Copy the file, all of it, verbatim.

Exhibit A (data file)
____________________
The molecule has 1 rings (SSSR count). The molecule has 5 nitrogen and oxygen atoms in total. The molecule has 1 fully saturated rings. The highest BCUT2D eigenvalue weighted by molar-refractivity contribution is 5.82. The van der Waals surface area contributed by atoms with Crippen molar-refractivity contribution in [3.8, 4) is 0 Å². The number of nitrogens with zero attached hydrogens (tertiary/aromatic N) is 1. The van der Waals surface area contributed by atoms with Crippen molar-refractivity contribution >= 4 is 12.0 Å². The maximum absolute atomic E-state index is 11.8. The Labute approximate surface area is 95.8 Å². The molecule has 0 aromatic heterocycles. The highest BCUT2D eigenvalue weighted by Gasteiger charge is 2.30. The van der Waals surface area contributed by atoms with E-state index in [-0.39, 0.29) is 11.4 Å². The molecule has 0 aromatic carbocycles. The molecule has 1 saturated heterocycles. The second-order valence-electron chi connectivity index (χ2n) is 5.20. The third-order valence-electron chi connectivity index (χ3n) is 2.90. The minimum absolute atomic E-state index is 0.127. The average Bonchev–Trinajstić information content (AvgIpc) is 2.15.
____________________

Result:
The molecule has 1 rings (SSSR count). The molecule has 5 nitrogen and oxygen atoms in total. The molecule has 1 fully saturated rings. The highest BCUT2D eigenvalue weighted by molar-refractivity contribution is 5.82. The van der Waals surface area contributed by atoms with Crippen molar-refractivity contribution in [3.8, 4) is 0 Å². The number of nitrogens with zero attached hydrogens (tertiary/aromatic N) is 1. The van der Waals surface area contributed by atoms with Crippen molar-refractivity contribution >= 4 is 12.0 Å². The maximum absolute atomic E-state index is 11.8. The Labute approximate surface area is 95.8 Å². The molecule has 0 aromatic heterocycles. The highest BCUT2D eigenvalue weighted by Gasteiger charge is 2.30. The van der Waals surface area contributed by atoms with E-state index in [-0.39, 0.29) is 11.4 Å². The molecule has 0 aromatic carbocycles. The molecule has 1 saturated heterocycles. The second-order valence-electron chi connectivity index (χ2n) is 5.20. The third-order valence-electron chi connectivity index (χ3n) is 2.90. The minimum absolute atomic E-state index is 0.127. The average Bonchev–Trinajstić information content (AvgIpc) is 2.15.